— A “Multicultural Church Network” was officially launched on the premise that increasingly multicultural major cities can only be reached effectively by developing more multicultural churches. Existing models based on a dominant ethnic group or culture, leaders say, are often ineffective with second- and third-generation internationals uncomfortable in both traditional Anglo churches and the language churches of their parents.
— NAMB also reported to messengers the planned startup of 34 large flagship churches in the largest cities in the United States and Canada, each undertaken as a special project of one of Southern Baptists’ existing mega-churches.
Locking horns with President Clinton, meanwhile, the SBC protested the president’s June 11 proclamation encouraging Americans to observe June as “Gay and Lesbian Pride Month” with fitting ceremonies and by honoring the homosexuals who have contributed to the life of the country.
A resolution adopted by messengers, however, deplores Clinton’s “most public endorsement of that which is contrary to the Word of God” and calls on him to rescind the proclamation. An amendment added from the floor also calls on Clinton to pull his recent appointment of James Hormel, a professed homosexual, as ambassador to Luxembourg.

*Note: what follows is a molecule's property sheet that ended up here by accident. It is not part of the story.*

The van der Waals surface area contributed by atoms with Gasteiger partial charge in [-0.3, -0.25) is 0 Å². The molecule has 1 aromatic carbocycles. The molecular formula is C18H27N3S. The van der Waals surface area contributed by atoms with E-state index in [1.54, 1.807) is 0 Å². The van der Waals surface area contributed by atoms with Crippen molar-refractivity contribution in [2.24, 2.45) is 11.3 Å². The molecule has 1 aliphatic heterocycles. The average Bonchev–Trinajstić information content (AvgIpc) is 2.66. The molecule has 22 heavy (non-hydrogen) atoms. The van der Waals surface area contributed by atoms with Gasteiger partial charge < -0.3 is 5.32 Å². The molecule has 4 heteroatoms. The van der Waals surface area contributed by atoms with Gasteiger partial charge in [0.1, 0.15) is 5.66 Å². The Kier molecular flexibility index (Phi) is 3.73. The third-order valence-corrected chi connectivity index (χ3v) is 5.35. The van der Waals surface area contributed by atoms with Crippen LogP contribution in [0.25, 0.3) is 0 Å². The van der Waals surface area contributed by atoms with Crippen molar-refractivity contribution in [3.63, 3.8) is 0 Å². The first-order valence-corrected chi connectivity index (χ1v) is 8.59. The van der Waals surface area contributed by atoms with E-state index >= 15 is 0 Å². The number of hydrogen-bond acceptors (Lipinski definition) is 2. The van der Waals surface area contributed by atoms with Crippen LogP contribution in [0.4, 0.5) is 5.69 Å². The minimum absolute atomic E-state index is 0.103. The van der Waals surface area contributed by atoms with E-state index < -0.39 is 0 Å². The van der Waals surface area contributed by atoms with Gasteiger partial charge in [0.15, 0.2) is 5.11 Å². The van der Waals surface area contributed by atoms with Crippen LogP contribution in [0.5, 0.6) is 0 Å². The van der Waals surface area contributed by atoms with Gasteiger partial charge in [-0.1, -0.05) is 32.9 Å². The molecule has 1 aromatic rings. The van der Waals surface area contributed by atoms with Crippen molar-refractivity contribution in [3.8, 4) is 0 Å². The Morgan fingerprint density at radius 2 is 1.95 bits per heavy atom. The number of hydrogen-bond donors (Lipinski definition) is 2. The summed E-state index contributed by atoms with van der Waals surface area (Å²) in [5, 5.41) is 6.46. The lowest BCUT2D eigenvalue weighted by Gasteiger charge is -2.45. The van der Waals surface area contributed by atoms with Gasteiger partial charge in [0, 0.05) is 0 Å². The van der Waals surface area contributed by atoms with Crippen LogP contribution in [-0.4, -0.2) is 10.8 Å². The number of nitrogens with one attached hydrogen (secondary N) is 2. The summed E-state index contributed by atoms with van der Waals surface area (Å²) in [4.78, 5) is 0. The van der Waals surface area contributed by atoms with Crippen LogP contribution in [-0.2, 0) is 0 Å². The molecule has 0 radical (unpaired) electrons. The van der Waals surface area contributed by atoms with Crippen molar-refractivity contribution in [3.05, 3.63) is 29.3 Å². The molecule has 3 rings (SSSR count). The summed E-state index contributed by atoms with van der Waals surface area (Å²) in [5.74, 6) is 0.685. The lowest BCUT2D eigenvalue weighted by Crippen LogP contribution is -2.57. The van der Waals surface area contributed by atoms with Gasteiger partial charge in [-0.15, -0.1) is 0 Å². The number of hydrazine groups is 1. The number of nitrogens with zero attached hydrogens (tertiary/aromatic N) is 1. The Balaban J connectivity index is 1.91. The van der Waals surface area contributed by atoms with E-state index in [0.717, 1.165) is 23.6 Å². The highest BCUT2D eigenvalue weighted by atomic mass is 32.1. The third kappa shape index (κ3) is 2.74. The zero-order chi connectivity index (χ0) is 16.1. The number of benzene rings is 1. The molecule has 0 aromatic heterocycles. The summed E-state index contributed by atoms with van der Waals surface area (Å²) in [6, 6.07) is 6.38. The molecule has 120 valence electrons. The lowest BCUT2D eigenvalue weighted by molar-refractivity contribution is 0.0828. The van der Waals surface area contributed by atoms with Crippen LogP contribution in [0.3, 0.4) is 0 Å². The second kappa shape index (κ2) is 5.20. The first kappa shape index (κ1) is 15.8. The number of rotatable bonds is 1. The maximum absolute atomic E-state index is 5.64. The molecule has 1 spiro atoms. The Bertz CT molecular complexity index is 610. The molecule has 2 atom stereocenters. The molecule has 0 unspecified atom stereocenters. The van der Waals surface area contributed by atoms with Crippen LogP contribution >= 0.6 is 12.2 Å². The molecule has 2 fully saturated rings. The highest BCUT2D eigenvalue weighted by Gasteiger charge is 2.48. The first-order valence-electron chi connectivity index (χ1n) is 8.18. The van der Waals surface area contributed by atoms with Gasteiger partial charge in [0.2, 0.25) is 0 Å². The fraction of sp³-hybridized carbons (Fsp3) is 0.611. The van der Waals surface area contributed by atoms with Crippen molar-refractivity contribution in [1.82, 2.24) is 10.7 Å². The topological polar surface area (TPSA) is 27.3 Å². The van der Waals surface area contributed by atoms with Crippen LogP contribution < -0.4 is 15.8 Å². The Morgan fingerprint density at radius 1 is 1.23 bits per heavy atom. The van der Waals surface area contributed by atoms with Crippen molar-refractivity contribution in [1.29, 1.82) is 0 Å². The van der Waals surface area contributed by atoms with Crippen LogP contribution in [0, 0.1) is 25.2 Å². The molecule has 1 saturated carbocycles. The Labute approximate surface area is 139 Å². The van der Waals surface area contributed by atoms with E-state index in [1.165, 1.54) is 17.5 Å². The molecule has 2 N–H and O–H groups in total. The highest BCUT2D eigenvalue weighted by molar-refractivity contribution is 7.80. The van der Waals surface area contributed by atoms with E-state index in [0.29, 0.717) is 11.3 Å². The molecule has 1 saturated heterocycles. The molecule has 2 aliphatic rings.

The resolution also affirmed love for the president and “for people enslaved in sins of all types, including homosexual sins” but noted that rebuke indeed can be a loving corrective.
Concerning the issue of church discipline, “The fact that he is the president of the United States ought to make no difference,” Patterson said during a June 14 appearance on the SBC Ethics & Religious Liberty Commission’s radio program, “For Faith and Family.”
Said Patterson, “When a member of a Southern Baptist church takes the position that he has taken in outright contradistinction to the Word of God, that church should act to bring about church discipline in that case.” A motion formally suggesting that Clinton’s home church in Little Rock, Ark., exercise church discipline, and another motion requesting Immanuel’s formal position regarding Clinton’s policies, however, were ruled out of order. Like many Southern Baptist churches, Immanuel has not practiced formal church discipline in decades, but pastor Rex Horne has acknowledged discussing the issues privately with Clinton.